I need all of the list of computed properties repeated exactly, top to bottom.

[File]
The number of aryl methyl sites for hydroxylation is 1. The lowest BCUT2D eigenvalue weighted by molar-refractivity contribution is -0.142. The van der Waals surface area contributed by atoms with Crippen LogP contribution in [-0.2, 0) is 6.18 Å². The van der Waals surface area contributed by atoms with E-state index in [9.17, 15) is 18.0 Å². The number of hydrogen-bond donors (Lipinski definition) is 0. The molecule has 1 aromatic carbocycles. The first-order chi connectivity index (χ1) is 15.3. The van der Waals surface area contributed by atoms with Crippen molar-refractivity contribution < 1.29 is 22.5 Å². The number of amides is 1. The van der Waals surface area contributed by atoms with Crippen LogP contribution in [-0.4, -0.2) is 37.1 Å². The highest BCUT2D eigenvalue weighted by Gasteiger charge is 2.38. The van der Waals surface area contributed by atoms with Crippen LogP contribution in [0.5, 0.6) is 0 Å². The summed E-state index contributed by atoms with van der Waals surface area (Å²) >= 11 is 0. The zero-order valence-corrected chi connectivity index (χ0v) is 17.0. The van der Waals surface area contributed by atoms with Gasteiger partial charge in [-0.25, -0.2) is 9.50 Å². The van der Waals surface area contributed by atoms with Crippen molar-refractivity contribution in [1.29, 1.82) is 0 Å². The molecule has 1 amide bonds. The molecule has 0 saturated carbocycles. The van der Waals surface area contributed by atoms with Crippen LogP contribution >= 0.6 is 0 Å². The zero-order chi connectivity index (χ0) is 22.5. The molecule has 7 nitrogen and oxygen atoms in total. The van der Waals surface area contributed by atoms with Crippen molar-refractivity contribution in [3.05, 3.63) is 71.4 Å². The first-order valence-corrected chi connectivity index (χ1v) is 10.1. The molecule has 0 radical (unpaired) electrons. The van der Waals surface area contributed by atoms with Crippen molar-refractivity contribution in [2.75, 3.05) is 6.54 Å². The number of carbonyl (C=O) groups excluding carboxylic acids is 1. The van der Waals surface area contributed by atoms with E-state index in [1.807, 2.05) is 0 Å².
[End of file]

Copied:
The number of aryl methyl sites for hydroxylation is 1. The lowest BCUT2D eigenvalue weighted by molar-refractivity contribution is -0.142. The van der Waals surface area contributed by atoms with Crippen LogP contribution in [-0.2, 0) is 6.18 Å². The van der Waals surface area contributed by atoms with E-state index in [9.17, 15) is 18.0 Å². The number of hydrogen-bond donors (Lipinski definition) is 0. The molecule has 1 aromatic carbocycles. The first-order chi connectivity index (χ1) is 15.3. The van der Waals surface area contributed by atoms with Crippen molar-refractivity contribution < 1.29 is 22.5 Å². The number of amides is 1. The van der Waals surface area contributed by atoms with Crippen LogP contribution in [-0.4, -0.2) is 37.1 Å². The highest BCUT2D eigenvalue weighted by Gasteiger charge is 2.38. The van der Waals surface area contributed by atoms with Crippen LogP contribution in [0.5, 0.6) is 0 Å². The summed E-state index contributed by atoms with van der Waals surface area (Å²) >= 11 is 0. The zero-order valence-corrected chi connectivity index (χ0v) is 17.0. The van der Waals surface area contributed by atoms with Gasteiger partial charge in [-0.25, -0.2) is 9.50 Å². The van der Waals surface area contributed by atoms with Crippen molar-refractivity contribution in [1.29, 1.82) is 0 Å². The molecule has 1 amide bonds. The molecule has 0 saturated carbocycles. The van der Waals surface area contributed by atoms with Crippen LogP contribution >= 0.6 is 0 Å². The zero-order chi connectivity index (χ0) is 22.5. The molecule has 7 nitrogen and oxygen atoms in total. The van der Waals surface area contributed by atoms with Crippen molar-refractivity contribution in [3.05, 3.63) is 71.4 Å². The first-order valence-corrected chi connectivity index (χ1v) is 10.1. The molecule has 0 radical (unpaired) electrons. The van der Waals surface area contributed by atoms with Crippen molar-refractivity contribution in [2.75, 3.05) is 6.54 Å². The number of carbonyl (C=O) groups excluding carboxylic acids is 1. The van der Waals surface area contributed by atoms with E-state index in [1.807, 2.05) is 0 Å².